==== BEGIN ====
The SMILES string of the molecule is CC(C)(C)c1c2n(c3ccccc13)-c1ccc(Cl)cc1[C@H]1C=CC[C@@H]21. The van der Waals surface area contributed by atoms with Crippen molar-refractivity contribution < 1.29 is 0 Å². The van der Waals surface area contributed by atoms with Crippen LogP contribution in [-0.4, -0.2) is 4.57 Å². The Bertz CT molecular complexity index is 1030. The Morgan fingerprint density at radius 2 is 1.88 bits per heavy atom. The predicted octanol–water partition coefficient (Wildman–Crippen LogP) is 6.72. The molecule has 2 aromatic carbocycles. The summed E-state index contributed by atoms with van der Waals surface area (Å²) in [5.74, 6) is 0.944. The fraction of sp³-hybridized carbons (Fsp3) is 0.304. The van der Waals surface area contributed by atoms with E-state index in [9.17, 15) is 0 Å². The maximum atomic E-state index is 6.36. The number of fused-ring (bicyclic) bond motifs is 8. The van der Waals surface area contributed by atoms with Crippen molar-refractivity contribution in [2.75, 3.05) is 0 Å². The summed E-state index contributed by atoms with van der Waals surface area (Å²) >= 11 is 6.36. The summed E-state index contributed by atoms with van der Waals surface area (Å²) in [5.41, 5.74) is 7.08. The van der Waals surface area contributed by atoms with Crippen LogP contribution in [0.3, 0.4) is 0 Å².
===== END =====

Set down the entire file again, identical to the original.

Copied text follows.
The SMILES string of the molecule is CC(C)(C)c1c2n(c3ccccc13)-c1ccc(Cl)cc1[C@H]1C=CC[C@@H]21. The van der Waals surface area contributed by atoms with Crippen molar-refractivity contribution < 1.29 is 0 Å². The van der Waals surface area contributed by atoms with Crippen LogP contribution in [-0.4, -0.2) is 4.57 Å². The Bertz CT molecular complexity index is 1030. The Morgan fingerprint density at radius 2 is 1.88 bits per heavy atom. The predicted octanol–water partition coefficient (Wildman–Crippen LogP) is 6.72. The molecule has 2 aromatic carbocycles. The summed E-state index contributed by atoms with van der Waals surface area (Å²) in [5.74, 6) is 0.944. The fraction of sp³-hybridized carbons (Fsp3) is 0.304. The van der Waals surface area contributed by atoms with E-state index in [9.17, 15) is 0 Å². The maximum atomic E-state index is 6.36. The number of fused-ring (bicyclic) bond motifs is 8. The van der Waals surface area contributed by atoms with Crippen molar-refractivity contribution in [2.75, 3.05) is 0 Å². The summed E-state index contributed by atoms with van der Waals surface area (Å²) >= 11 is 6.36. The summed E-state index contributed by atoms with van der Waals surface area (Å²) in [5.41, 5.74) is 7.08. The van der Waals surface area contributed by atoms with Crippen LogP contribution in [0.3, 0.4) is 0 Å².